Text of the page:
He continues, "I guess it’s just a product of all the music that I listen to and it all just kinda goes through you — you’re just kind of the filter for that. It comes out of your mind and, hopefully, it's something new in the process.”

Something new they did, indeed – the band, continuing their historical interests, decided to find their inspiration in an unlikely source: the British Film Institute, or BFI. The band’s efforts in the hallowed halls of the famed institution led to J developing a — at the time — burgeoning love for the mining community of Wales, despite never actually meeting members of the community. The resultant and rather organic process resulted in the creation of Every Valley, which has some pretty suggestive title tracks like ‘People Will Always Need Coal’.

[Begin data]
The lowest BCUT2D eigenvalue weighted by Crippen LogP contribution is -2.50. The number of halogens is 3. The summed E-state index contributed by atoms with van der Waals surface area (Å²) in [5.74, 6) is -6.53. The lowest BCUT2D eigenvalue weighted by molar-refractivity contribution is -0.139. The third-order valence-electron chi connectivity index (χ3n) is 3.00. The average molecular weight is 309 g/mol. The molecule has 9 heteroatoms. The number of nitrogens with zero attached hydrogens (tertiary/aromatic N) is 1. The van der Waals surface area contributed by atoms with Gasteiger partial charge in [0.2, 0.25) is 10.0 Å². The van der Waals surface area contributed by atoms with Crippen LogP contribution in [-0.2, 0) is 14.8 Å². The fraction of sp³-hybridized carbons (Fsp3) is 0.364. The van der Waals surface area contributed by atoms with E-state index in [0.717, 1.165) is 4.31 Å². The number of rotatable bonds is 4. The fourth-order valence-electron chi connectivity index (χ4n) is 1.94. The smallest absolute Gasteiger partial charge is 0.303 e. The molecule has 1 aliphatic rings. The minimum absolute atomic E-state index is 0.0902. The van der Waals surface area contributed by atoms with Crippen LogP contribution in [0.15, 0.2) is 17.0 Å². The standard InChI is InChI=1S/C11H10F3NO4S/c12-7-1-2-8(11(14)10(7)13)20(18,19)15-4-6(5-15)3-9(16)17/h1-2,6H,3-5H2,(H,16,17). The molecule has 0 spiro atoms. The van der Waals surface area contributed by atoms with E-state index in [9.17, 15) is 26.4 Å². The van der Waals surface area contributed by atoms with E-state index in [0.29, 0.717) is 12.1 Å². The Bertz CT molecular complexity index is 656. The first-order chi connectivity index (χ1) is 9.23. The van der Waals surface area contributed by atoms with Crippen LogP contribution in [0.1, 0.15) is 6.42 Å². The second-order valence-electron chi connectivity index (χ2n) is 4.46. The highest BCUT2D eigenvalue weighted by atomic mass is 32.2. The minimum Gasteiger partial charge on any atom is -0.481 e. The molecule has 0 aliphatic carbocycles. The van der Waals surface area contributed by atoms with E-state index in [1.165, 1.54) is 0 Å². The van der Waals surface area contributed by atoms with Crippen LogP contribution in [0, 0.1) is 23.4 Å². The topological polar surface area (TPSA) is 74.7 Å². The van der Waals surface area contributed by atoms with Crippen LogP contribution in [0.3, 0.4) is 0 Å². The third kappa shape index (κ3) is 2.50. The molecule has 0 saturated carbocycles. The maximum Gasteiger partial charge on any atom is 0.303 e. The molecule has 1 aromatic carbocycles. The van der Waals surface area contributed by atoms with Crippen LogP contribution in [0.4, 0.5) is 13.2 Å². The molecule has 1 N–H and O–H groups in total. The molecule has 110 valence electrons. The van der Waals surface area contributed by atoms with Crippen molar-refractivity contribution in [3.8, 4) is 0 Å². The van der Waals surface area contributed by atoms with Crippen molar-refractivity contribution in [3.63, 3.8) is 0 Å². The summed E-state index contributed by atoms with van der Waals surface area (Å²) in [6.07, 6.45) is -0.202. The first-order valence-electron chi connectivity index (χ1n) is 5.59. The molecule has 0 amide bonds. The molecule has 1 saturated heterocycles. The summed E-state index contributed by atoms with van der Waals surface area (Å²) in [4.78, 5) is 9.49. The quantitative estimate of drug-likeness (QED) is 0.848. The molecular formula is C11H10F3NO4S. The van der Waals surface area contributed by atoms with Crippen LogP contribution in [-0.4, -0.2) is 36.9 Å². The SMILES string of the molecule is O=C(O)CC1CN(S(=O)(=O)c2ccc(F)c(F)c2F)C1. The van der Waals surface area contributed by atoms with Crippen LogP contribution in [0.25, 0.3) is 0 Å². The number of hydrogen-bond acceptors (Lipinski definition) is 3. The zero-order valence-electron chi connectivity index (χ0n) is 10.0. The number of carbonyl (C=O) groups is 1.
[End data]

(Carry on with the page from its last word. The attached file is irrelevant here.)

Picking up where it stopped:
J justifies this inspiration: “I was looking through their archives to see what they had. I found an enormous collection of coal board films and coal review films. I just thought, ‘where there’s that much material, there’s a chance to make an interesting album from it’."

Digging in deeper provided a sense of purpose to craft a narrative for this fascinating stretch of history. "The more research I did about this subject in particular, the more I kind of read about the South Valleys and how the strong community sense for there and how — in terms of the strike in the 80s (the UK miners' strike in 1984-85) — the rate of return to work was the lowest in the country. [We] used it as a kind of microcosm and try and draw out bigger lessons by focusing on something so contained. That was the reason for constructing it that way.”